The Chinese tech firm Huawei has given up on its attempt to purchase American server technology company 3 Leaf. AT warned readers about this February 15 and February 16. From the latter item:
It now has been revealed that Committee on Foreign Investments in the United States (CIFUS) officials only found out about Huawei's acquisition last summer when they came across a puzzling find during a routine review of Huawei, as that company is prominent on the government's radar screen. (snip)
This was yet another part of the long term pattern of obfuscation and dishonesty by Huawei as well as their close ties to the Chinese military.
This has now become a major political issue between China and the U.S., and if not approved by Obama there is a distinct possibility of a retaliatory move by Beijing against American companies.
The mere fact that the Chinese willfully, secretly and blatantly acquired the 3Leaf with no notification, which they knew was necessary, and now appeals the CIFUS decision to the President, reveals the mindset of the Chinese that the United States is their de facto puppet and must do whatever Beijing demands.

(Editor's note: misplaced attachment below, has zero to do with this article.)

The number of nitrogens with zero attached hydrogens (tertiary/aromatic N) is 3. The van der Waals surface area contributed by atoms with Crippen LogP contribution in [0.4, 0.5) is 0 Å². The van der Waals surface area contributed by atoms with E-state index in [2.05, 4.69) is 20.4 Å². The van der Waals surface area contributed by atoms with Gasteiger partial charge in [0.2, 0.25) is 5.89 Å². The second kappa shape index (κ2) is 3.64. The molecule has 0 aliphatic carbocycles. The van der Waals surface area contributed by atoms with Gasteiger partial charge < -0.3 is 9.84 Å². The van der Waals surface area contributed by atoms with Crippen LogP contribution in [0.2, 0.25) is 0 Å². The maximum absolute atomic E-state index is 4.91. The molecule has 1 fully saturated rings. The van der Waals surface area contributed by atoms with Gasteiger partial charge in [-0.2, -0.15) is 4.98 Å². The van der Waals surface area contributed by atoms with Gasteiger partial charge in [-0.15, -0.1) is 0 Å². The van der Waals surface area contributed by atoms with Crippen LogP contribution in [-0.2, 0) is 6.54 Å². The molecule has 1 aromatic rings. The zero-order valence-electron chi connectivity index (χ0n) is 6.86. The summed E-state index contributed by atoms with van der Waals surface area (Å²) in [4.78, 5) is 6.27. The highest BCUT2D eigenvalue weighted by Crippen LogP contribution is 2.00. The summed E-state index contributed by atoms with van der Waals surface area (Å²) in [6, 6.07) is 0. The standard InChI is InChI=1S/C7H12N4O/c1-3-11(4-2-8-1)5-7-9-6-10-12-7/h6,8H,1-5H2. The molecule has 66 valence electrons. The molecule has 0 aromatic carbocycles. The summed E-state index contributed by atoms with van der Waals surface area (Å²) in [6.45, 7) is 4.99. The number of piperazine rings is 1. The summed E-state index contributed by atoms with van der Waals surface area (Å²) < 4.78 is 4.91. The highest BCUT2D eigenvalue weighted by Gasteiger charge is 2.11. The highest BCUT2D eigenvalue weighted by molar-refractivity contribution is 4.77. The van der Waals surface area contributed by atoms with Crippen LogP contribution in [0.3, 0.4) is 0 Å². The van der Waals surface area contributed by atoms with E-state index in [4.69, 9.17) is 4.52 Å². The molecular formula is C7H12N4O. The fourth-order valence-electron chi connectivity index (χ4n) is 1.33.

Perhaps shining the light on this outrageous move had something to do with Huawei slinking away from their outrageous tech grab. We hope so.
The move is the latest twist in the increasingly dramatic conflict between Chinese companies' global expansion and some governments' suspicions that allowing them in could make countries vulnerable to hostile action from an ever more powerful China.
"This was a difficult decision, however we have decided to accept the recommendation of [the Committee on Foreign Investment ] to withdraw our application to acquire specific assets of 3Leaf," the company said Saturday morning.
The statement is a surprise about-turn from its insistence just four days earlier that it would not voluntarily unwind the $2m acquisition of patents from 3Leaf, a small US company, made last May, as proposed by Cfius, the secretive executive agency which screens foreign investments in the US for national security risks